For me Spring isn’t just about the warm temperatures, sunny skies and longer days (though that certainly helps!), it’s about the produce. My regular routine begins to kick in again with early Saturday mornings at the Grand Army Plaza Greenmarket, a stop by the Park Slope Food Coop and home to unpack all my current finds followed by canning, brunching or whatever else ensues. It’s almost impossible not to come home, arms sore from carrying bags brimming with fresh picked treats. Baby lettuces, crisp stalks of asparagus, sweet, ripe strawberries–no matter how many bags I bring with me, I never seem to have enough room to carry it all.
The thermometer might have said 90° last Saturday, but I swear it was much hotter. Maybe not so hot as humid. Stepping outside I needed to forcefully push myself through the thick, hot air, each step forward needing complete attention and concentration. And this was at 9am. My husband lay in bed, comfortably bundled under the covers in our over air conditioned bedroom. But I was on a mission. Perhaps my last free weekend to get cherries, I wanted to make sure I had plenty to last through the winter.
When I arrived at Grand Army Plaza, the sun seemed to have gotten significantly hotter and pull closer after just a short 20 minute train ride. Grand Army is one of my favorite markets and the most convenient “big” market to my apartment, but it offers no shade other than the flimsy popup farm tents. I tried to stay under cover but it was a lost cause. I was surprised to see that in just one week the market had come alive with summer produce. Sweet corn, juicy peaches and heirloom tomatoes seemed to be everywhere. I collected a few of each but stayed true to my plan. Sweet bing and sour cherries both beckoned to me. Both equally delicious but drastically different. The heat left me with no energy to choose favorites so I did what anyone in my situation would do. I went home some of each, a little more than 4 pounds each.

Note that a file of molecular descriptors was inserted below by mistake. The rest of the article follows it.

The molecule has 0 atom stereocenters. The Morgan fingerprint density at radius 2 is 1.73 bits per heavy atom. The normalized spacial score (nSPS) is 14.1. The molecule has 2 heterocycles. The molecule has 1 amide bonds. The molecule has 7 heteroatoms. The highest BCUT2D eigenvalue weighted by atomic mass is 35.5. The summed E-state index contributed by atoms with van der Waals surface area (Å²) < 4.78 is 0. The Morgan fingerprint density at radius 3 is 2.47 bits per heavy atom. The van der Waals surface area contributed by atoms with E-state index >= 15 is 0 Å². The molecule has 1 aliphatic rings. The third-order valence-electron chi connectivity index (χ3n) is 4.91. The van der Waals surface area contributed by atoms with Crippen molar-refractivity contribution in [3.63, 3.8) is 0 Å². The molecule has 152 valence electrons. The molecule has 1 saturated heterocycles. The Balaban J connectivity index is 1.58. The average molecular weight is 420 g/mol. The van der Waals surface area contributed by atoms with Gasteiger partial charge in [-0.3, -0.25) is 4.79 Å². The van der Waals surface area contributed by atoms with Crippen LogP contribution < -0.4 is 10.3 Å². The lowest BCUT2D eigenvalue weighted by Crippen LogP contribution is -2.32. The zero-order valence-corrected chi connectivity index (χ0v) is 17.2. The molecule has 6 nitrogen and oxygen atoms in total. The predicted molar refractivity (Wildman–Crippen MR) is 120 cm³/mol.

I’ve never made gazpacho. I’m not even 100% convinced I really like it. But it’s a soup, and I love soup. And it’s socially more acceptable to eat in the summer compared to a rich cream of whatever vegetable blend. So it was settled. This year I would make gazpacho. But it couldn’t be a bland, ordinary version. I needed something different, something vibrant that would push me over the wall into “I love gazpacho” territory. For my husband’s birthday we dined at Traif for the first time. After what seemed like hours to choose our selection of tapas-style small plates, we were greeted by a sake glass filled with icy strawberry gazpacho. It barely touched my lips and I knew. I was making this soup.
Somehow I never tire of strawberries and rhubarb. Every trip to the greenmarket means at least 2 quarts of strawberries and a few pieces of rhubarb. This week alone we ate 4 quarts (ATE not canned), and the week isn’t over yet. Remember there’s only two of us. I make sure I get some of the first strawberries I can find and probably end up with some of the last. For at least a month, when strawberries are bountiful, it’s like no other food exists.
Until a few weeks ago, I only thought of radishes as the spicy crunch in my salads. Or in pickled form. Which I have to admit, are one of my least favorite types of pickles, just a bit higher ranked than eggs. But all that changed while flipping through the Edible Brooklyn cookbook, a gift from a few Christmases ago, far under utilized. A recipe for radishes sautéed with cream and herbs caught my eye. I had heard of cooked radishes but never sampled or made them myself. The promise that cooking mellowed the root, taking away it’s spicy bite was a bit disappointed (there’s just something addictive about the peppery snap of a radish) but I was still intrigued.